Investors will get a fresh look at how the Federal Reserve is navigating its pivot toward tightening pandemic-era monetary policy when Chairman Jerome Powell visits Capitol Hill for its confirmation hearing later Tuesday morning.
In the inflation hearing expected to be taken centrally, members of the Senate Banking Committee are likely to challenge Powell on the timing of the central bank’s first interest rate hike and ask him whether there is a way to rein in inflation. Should have worked faster. Powell will be heard start at 10 am,
For Powell, the challenge will be striking a balance between reassuring lawmakers that the Fed is getting inflation under control without shaking the markets that it could act too aggressively and trigger a recession.
“That’s a delicate link he has to walk,” says Cathy Bostjanic, chief US financial markets economist at Oxford Economics. “He really doesn’t want to leave the impression that they are massively behind the curve.”
At the same time, Powell may face questions from progressive Democrats, who want to make sure he’s also focused on the other half of the central bank’s dual mandate: full employment. While the unemployment rate hit a pandemic-era low of 3.9% in December, some progressives have warned against acting too quickly to curb expansion before all workers, especially minorities, are benefited.
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Powell, in his opening remarks, will try to thread that needle in the midst of dealing with rising prices while moving toward maximum employment.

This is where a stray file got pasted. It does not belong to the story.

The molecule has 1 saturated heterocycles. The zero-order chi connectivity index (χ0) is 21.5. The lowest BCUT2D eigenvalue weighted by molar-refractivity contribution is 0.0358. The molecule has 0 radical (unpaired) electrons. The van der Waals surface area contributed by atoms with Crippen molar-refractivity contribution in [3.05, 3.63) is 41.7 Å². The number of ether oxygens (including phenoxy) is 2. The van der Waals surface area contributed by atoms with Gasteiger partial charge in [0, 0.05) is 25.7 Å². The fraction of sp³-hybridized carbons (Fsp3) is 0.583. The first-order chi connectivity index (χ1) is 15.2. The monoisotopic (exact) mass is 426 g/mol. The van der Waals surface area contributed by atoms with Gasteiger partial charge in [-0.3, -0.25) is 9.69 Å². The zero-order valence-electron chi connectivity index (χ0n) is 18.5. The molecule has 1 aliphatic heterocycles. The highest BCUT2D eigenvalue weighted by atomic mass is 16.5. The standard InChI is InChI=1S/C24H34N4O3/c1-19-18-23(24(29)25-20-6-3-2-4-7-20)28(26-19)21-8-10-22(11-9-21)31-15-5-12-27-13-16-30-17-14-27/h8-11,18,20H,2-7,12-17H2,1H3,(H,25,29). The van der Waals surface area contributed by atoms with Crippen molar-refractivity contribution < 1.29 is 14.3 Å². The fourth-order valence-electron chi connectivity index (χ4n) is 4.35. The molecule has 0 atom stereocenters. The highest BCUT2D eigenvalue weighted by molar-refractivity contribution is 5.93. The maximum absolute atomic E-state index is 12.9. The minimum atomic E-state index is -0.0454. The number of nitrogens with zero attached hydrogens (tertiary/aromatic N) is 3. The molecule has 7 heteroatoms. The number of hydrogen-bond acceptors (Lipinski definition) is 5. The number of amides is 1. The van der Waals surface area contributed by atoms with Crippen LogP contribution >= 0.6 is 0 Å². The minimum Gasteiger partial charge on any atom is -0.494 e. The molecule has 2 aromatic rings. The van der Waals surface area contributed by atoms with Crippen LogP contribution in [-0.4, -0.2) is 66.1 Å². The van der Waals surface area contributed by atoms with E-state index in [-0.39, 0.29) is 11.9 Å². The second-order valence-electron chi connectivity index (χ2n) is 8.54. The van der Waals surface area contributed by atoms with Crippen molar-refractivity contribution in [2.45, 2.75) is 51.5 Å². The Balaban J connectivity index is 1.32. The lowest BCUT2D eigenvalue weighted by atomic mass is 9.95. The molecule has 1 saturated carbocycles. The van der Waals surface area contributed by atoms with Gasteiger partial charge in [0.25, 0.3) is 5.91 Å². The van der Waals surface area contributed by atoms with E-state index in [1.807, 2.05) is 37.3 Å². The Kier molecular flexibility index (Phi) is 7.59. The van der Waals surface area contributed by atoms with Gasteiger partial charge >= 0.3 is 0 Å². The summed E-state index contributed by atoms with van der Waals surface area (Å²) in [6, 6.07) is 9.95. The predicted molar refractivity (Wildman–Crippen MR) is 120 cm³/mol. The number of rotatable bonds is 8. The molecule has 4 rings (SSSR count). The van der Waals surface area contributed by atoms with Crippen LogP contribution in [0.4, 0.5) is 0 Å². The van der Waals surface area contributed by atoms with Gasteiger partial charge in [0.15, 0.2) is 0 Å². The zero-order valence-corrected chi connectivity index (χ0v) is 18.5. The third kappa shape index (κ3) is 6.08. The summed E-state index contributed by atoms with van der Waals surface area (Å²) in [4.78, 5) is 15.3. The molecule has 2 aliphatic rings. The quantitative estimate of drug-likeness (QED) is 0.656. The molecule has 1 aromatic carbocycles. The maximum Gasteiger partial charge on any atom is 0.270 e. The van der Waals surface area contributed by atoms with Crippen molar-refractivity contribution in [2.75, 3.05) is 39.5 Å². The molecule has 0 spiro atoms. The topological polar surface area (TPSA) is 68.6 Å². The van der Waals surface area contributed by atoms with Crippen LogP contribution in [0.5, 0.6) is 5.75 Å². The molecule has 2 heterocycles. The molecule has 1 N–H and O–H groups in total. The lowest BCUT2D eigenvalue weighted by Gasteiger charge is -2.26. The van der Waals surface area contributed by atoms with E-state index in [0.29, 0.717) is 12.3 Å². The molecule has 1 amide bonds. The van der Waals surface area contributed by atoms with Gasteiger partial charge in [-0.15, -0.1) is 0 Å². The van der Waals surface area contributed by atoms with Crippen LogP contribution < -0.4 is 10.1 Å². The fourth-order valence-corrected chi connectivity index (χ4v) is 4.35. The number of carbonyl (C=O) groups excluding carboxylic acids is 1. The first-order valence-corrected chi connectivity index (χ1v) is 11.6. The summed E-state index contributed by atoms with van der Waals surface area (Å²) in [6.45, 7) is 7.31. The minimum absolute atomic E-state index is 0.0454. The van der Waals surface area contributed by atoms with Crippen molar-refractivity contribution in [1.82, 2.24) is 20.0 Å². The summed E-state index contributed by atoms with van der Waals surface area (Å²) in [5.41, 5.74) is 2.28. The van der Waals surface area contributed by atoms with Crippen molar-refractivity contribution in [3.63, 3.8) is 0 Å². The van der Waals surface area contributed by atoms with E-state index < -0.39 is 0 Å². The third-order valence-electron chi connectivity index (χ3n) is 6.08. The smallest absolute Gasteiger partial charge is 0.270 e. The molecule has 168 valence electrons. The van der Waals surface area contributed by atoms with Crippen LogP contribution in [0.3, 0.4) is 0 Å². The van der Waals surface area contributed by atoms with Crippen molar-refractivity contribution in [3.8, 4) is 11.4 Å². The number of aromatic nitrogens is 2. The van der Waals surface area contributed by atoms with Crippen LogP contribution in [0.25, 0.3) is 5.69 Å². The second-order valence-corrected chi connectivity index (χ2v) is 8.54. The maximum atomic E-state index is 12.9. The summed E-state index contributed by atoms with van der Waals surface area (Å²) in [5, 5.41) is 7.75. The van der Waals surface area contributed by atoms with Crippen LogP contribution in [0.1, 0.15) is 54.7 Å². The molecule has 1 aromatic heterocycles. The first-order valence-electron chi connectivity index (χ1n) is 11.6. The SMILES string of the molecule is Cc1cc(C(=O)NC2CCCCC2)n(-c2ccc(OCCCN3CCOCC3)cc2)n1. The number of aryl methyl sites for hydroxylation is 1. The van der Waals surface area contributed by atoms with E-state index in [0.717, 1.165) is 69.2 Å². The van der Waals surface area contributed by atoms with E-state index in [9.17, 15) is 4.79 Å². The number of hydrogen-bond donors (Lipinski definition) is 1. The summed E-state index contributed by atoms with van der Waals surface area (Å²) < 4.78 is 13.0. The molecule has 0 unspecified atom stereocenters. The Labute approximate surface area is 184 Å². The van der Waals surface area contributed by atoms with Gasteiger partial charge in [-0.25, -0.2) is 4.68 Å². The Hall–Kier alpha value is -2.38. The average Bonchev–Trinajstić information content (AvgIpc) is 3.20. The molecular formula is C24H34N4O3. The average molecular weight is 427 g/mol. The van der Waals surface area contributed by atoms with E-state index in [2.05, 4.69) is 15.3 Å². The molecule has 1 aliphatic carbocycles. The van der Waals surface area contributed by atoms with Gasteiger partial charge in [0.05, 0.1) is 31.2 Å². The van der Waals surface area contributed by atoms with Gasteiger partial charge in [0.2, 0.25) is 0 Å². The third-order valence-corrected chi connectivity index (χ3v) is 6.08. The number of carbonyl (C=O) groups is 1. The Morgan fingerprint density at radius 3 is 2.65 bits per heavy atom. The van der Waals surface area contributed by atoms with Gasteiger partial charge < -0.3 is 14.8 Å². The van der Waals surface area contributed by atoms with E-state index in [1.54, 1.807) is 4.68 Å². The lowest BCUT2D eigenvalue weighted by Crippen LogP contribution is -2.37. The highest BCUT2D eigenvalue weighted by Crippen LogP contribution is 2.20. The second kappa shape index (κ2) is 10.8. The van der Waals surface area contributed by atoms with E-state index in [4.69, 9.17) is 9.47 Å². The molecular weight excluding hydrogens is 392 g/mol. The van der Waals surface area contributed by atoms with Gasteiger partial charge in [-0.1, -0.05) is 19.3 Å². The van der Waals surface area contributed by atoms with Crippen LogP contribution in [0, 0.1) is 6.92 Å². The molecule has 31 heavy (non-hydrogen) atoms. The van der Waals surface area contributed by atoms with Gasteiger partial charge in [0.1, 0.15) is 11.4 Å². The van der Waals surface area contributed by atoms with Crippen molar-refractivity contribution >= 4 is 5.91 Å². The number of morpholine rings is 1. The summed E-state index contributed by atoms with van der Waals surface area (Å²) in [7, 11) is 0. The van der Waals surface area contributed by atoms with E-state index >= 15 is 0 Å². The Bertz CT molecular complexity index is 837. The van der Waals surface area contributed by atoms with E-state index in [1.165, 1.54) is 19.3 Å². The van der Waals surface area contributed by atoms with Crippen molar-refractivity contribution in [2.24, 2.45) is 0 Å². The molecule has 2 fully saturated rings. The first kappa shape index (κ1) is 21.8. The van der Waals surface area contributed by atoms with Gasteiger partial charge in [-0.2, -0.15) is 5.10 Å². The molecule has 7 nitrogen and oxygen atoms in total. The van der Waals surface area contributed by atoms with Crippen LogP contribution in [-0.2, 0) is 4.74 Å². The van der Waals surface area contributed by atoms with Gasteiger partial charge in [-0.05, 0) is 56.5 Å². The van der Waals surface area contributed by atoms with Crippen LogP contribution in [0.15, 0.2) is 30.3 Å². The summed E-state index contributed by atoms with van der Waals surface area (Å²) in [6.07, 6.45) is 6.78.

“We know that high inflation is a toll precise, especially for people who are not able to meet the high costs of essentials like food, housing and transportation,” Powell would say, according to his prepared testimony, “We will use our tools to support the economy and a strong labor market, and prevent high inflation from freezing.”
Powell is expected to slide for bipartisan confirmation in the Senate — he was confirmed 84-13 just four years ago — but his testimony will still be closely watched for signs of the Fed’s latest thinking that post-emergency interest How soon to proceed to raise rates. The asset-purchase program kicks off in March. Other Fed officials after the hearing have already suggested a March rate hike is on the table.
For financial markets, a key area to watch beyond the timing of the first interest rate hike is Powell’s remarks about his inflation expectations going forward. And it’s also an area that Powell himself would need to tread carefully.
“If he gives any indication that he thinks inflation expectations are going to move upwards, I think that will shake the market a little bit,” says Neil Dutta, head of economics at Renaissance Macro Research. “The expectations for future inflation have to be met – because once that genie is out of the bottle, it is very difficult to put it back,” says Dutta.
Although Powell enjoys widespread support in Congress, it is not universal. Sen. Elizabeth Warren (d., Mass.) already said She would not support his nomination, citing “failures in regulation, climate and ethics”.
Her questions will be watched closely and may be the toughest facing Powell. on Monday, he called Powell To release information related to Fed officials’ trades and changes to its ethics policy. Hours later, Federal Reserve Vice President Richard Clarida announced that he would resign on Friday; He has faced concerns over his disclosures and trading activities at the start of the pandemic.
Eight other Fed officials are also due to give public comment this week, including Governor Lyle Brainard, who attends his Senate confirmation hearing on Thursday to be the Federal Reserve’s vice chairman.
Write to Megan Cassella at [email protected]